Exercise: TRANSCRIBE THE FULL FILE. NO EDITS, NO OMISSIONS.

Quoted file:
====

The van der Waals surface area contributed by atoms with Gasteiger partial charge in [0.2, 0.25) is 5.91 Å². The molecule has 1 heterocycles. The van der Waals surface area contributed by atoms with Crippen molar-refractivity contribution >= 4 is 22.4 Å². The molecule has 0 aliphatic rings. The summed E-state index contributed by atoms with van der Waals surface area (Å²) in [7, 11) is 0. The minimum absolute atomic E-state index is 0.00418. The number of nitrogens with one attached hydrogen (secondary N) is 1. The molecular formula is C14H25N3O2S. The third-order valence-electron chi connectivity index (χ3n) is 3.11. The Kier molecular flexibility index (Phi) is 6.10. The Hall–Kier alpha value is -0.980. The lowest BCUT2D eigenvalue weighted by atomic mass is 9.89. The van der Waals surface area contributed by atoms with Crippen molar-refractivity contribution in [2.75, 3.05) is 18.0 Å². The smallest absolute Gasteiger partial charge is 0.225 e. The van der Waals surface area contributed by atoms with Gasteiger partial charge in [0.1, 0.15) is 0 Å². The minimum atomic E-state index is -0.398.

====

The van der Waals surface area contributed by atoms with Gasteiger partial charge in [0.2, 0.25) is 5.91 Å². The molecule has 1 heterocycles. The van der Waals surface area contributed by atoms with Crippen molar-refractivity contribution >= 4 is 22.4 Å². The molecule has 0 aliphatic rings. The summed E-state index contributed by atoms with van der Waals surface area (Å²) in [7, 11) is 0. The minimum absolute atomic E-state index is 0.00418. The number of nitrogens with one attached hydrogen (secondary N) is 1. The molecular formula is C14H25N3O2S. The third-order valence-electron chi connectivity index (χ3n) is 3.11. The Kier molecular flexibility index (Phi) is 6.10. The Hall–Kier alpha value is -0.980. The lowest BCUT2D eigenvalue weighted by atomic mass is 9.89. The van der Waals surface area contributed by atoms with Crippen molar-refractivity contribution in [2.75, 3.05) is 18.0 Å². The smallest absolute Gasteiger partial charge is 0.225 e. The van der Waals surface area contributed by atoms with Gasteiger partial charge in [0.1, 0.15) is 0 Å². The minimum atomic E-state index is -0.398.